Telescopic anastomosis are thought to be safe and provide good results in difficult surgical situations15. In our study, all anastomosis showed a continuous epithelial line, which confirmed that a 4cm mucosa-submucosa graft may be adequately perfused by the submucosal vascular net, embebetion, and even mucosal regeneration, providing a safe option in this hazardous situations. The theoretical possibility that this technique improves the functional results of ileo-anal anastomosis deserves other studies before come to practice.

 

Conclusion

Telescopic straight ileo-anal anastomosis show excellent early results with complete mucosa to mucosa cooptation and low rate of pelvic abscess.

 

References

1. Benavente-Chenhalls L, Mathis KL, Dozois EJ, Cima RR, Pemberton JH, Larson DW. Laparoscopic ileal pouch-anal anastomosis in patients with chronic ulcerative colitis and primary sclerosing cholangitis: a case-matched study. Dis Colon Rectum. 2008;51(5):549-53.         [ Links ]

2. Canedo JA, Pinto RA, McLemore EC, Rosen L, Wexner SD. Restorative proctectomy with ileal pouch-anal anastomosis in obese patients. Dis Colon Rectum. 2010;53(7):1030-4.         [ Links ]

3. Lovegrove E, Tilney HS, Heriot AG, von Roon AC, Athanasiou T, Church J, Fazio VW, Tekkis PP. A comparison of adverse events and functional outcomes after restorative proctocolectomy for familial adenomatous polyposis and ulcerative colitis. Dis Colon Rectum. 2006;49:1293-306.         [ Links ]

4. Prudhomme M, Dozois RR, Godlewski G, Mathison S, Fabbro-Peray P. Anal canal strictures after ileal pouch-anal anastomosis. Dis Colon Rectum. 2003;46:20-3.         [ Links ]

5. Marcello PW, Roberts PL, Schoëtz DJ Jr, Coller JA, Murray JJ, Veidenheimer MC. Long-term results of the ileo-anal pouch procedure. Arch Surg. 1993;128:500-3        [ Links ]

6. Krausz MM, Duek SD. Restorative proctocolectomy with ileal pouch-anal anastomosis for ulcerative colitis and familial adenomatous polyposis: twenty years follow-up in 174 patients. Isr Med Assoc J. 2005;7(1):23-7.         [ Links ]

7. Fazio VW, ZIV Y, Church JM, Oakley JR, Lavery IC, Milsom JW, Schroeder TK. Ileal pouch-anal anastomoses complications and function in 1005 patients. Ann Surg. 1995; 222(2):120-7.         [ Links ]

8. Tulchinsky H, Hawley PR, Nicholls J. Long-term failure after restorative proctocolectomy for ulcerative colitis. Ann Surg. 2003;238(2):229-34.         [ Links ]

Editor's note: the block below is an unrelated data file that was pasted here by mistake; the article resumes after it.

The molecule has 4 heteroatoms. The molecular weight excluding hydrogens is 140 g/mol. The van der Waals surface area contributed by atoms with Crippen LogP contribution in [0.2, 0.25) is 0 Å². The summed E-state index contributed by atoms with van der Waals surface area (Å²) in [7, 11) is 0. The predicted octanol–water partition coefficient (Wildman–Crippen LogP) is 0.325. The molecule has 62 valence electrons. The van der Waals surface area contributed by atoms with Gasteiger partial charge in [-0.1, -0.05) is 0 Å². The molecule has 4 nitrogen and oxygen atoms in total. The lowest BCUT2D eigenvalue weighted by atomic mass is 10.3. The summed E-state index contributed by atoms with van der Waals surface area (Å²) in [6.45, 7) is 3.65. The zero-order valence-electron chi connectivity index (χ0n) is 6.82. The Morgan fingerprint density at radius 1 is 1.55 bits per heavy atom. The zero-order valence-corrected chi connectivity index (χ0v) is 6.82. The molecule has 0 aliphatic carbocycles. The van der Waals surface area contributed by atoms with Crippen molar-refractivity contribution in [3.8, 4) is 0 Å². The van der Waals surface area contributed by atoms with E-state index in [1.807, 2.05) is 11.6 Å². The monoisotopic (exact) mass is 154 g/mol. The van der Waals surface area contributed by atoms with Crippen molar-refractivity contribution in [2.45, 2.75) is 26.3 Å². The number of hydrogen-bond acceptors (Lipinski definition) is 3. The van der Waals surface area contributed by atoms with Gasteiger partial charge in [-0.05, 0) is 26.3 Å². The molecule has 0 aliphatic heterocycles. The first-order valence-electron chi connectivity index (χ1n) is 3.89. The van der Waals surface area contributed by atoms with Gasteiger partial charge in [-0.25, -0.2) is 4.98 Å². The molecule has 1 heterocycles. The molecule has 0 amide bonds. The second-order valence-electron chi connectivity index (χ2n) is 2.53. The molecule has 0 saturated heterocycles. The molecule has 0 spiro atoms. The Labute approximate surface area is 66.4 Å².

9. Camilleri-Brennan J, Munro A, Steele RJ. Does an ileoanal pouch offer a better quality of life than a permanent ileostomy for patients with ulcerative colitis? J Gastrointest Surg. 2003;7(6):814-9.         [ Links ]

10. Stoller DK, Coran AG, Drongowski RA, Bank ER. Physiologic assessment of the four commonly performed endorectal pullthroughs. Ann Surg. 1987;206:586-94.         [ Links ]

11. Duthie HL, Gairns FW. Sensory nerve-endings and sensation in the anal region of man. Br J Surg. 1960;47:585-95.         [ Links ]

12. Parks AG, Nicholls RJ. Proctocolectomy without ileostomy for ulcerative colitis. Br J Med. 1978;2:85-8.         [ Links ]

13. Gorfine SR, Fichera A, Harris MT, Bauer JJ. Long-term results of salvage surgery for septic complications after restorative proctocolectomy: does fecal diversion improve outcome? Dis Colon Rectum. 2003;46(10):1339-44.         [ Links ]

14. Dehni N, Remacle G, Dozois RR, Banchini F, Tiret E, Parc R. Salvage reoperation for complications after ileal pouch-anal anastomosis. Br J Surg. 2005;92(6):748-53.         [ Links ]

15. Kim SH, Lee KW, Kim YK, Cho SY, Han SS, Park SJ. Tailored telescopic reconstruction of the bile duct in living donor liver transplantation. Liver Transpl. 2010;16(9):1069-74.         [ Links ]

 

 

Correspondence:
Renato Arioni Lupinacci
Av. dos Chibarás, 688/81
04076-003 São Paulo - SP Brasil
Tel: (55 11)5054-2720
rlupinacci@uol.com.br

Received: January 13, 2011
Review: March 17, 2011
Accepted: April 18, 2011
Conflict of interest: none
Financial source: none

 

 

1 Research performed at Experimental Surgical Center, Public Employees Hospital, Postgraduate Program, Department of Surgery, Faculty of Medicine, Federal University of Sao Paulo (UNIFESP), Brazil.